The Atlantic Cities (Mike Riggs): How to Measure Heroin Use When No One Will Admit to Using Heroin
By MIKE RIGGS – March 11, 2014
Even in the so-called age of Big Data, there are consumer behaviors that researchers still have a difficult time tracking. Perhaps number one on that list? Heroin use.
Unlike marijuana, alcohol, or tobacco users, who are generally forthcoming about the frequency and quantity of their consumption, users of heroin (as well as cocaine and methamphetamines, though neither of those drugs has a comparable death toll) are much less honest about their habits and therefore less likely to be captured in the U.S.’s most well-known voluntary survey on drug use, the National Survey on Drug Use and Health (NSDUH).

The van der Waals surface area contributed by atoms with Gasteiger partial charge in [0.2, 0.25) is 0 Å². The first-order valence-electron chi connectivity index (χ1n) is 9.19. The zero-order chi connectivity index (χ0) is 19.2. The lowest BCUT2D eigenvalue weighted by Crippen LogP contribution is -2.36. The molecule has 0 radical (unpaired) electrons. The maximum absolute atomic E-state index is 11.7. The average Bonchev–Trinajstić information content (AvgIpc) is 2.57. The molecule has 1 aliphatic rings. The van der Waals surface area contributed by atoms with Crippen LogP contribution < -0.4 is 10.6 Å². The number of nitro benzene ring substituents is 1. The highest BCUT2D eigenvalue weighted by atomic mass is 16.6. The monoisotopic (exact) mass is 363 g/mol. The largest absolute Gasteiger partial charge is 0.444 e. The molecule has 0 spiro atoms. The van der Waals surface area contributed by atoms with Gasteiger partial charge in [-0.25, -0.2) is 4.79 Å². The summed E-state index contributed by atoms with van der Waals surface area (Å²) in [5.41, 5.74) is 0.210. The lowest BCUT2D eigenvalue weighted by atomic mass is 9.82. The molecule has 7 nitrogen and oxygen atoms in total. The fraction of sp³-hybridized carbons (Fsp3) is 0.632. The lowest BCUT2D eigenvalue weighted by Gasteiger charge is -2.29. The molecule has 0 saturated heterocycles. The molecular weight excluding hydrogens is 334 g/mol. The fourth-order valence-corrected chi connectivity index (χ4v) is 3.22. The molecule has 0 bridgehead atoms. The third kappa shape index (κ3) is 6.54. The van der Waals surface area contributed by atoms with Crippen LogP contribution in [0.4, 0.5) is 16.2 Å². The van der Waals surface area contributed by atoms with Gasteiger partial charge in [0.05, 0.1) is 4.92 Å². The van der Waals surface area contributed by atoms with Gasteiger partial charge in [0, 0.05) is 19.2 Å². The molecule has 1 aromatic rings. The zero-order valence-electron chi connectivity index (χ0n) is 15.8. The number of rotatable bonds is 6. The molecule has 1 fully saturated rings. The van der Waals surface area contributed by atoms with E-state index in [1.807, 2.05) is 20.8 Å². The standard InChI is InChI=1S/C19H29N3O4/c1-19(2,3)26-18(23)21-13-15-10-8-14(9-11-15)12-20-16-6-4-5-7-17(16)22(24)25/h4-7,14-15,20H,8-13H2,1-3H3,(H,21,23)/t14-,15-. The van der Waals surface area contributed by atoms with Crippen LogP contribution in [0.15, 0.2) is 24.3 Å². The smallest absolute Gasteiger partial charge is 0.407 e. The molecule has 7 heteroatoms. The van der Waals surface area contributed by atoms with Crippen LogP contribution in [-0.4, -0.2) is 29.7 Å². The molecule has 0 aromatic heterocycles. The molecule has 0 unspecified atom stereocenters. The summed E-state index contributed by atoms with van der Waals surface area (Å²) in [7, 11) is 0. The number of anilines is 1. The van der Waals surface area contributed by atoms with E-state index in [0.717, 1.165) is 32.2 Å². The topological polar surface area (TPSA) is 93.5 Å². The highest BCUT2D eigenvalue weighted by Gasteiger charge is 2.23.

For as long as it’s been around, the NSDUH has provided a pretty good picture of marijuana use in the U.S., and is a reliable source for annual stories about teens and pot (a perennial sticking point in the debate over marijuana legalization). But the NSDUH data on hard drug use seldom makes as big a splash. In a new report from the RAND Corporation, researchers suggest that one reason for this disparity may be that the NSDUH survey underestimates heroin use by an eye-boggling amount. “Estimates from the 2010 NSDUH suggest there were only about 60,000 daily and near daily heroin users in the United States,” drug policy researchers Beau Kilmer and Jonathan Caulkins, both of the RAND Corporation, wrote in a recent editorial. “The real number is closer to 1 million.”